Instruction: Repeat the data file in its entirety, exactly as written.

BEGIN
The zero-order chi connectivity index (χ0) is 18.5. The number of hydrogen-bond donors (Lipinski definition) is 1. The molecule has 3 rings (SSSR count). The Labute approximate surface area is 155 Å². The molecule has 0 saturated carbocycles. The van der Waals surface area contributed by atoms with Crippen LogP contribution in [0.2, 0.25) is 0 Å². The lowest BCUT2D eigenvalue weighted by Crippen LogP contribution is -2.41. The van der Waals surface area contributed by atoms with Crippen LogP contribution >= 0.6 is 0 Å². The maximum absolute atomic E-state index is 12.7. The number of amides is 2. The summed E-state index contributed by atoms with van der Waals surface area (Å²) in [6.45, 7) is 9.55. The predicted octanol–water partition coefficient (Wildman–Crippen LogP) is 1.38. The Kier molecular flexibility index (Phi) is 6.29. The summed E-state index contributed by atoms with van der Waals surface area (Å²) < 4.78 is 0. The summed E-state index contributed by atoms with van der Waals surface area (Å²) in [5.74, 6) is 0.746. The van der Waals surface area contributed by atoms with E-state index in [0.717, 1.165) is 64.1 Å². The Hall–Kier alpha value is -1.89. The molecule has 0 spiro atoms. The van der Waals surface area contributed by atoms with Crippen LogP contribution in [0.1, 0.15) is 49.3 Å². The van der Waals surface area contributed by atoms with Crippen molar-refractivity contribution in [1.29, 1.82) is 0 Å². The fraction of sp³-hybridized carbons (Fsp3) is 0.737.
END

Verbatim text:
The zero-order chi connectivity index (χ0) is 18.5. The number of hydrogen-bond donors (Lipinski definition) is 1. The molecule has 3 rings (SSSR count). The Labute approximate surface area is 155 Å². The molecule has 0 saturated carbocycles. The van der Waals surface area contributed by atoms with Crippen LogP contribution in [0.2, 0.25) is 0 Å². The lowest BCUT2D eigenvalue weighted by Crippen LogP contribution is -2.41. The van der Waals surface area contributed by atoms with Crippen LogP contribution >= 0.6 is 0 Å². The maximum absolute atomic E-state index is 12.7. The number of amides is 2. The summed E-state index contributed by atoms with van der Waals surface area (Å²) in [6.45, 7) is 9.55. The predicted octanol–water partition coefficient (Wildman–Crippen LogP) is 1.38. The Kier molecular flexibility index (Phi) is 6.29. The summed E-state index contributed by atoms with van der Waals surface area (Å²) < 4.78 is 0. The summed E-state index contributed by atoms with van der Waals surface area (Å²) in [5.74, 6) is 0.746. The van der Waals surface area contributed by atoms with E-state index in [0.717, 1.165) is 64.1 Å². The Hall–Kier alpha value is -1.89. The molecule has 0 spiro atoms. The van der Waals surface area contributed by atoms with Crippen LogP contribution in [0.1, 0.15) is 49.3 Å². The van der Waals surface area contributed by atoms with Crippen molar-refractivity contribution in [1.29, 1.82) is 0 Å². The fraction of sp³-hybridized carbons (Fsp3) is 0.737.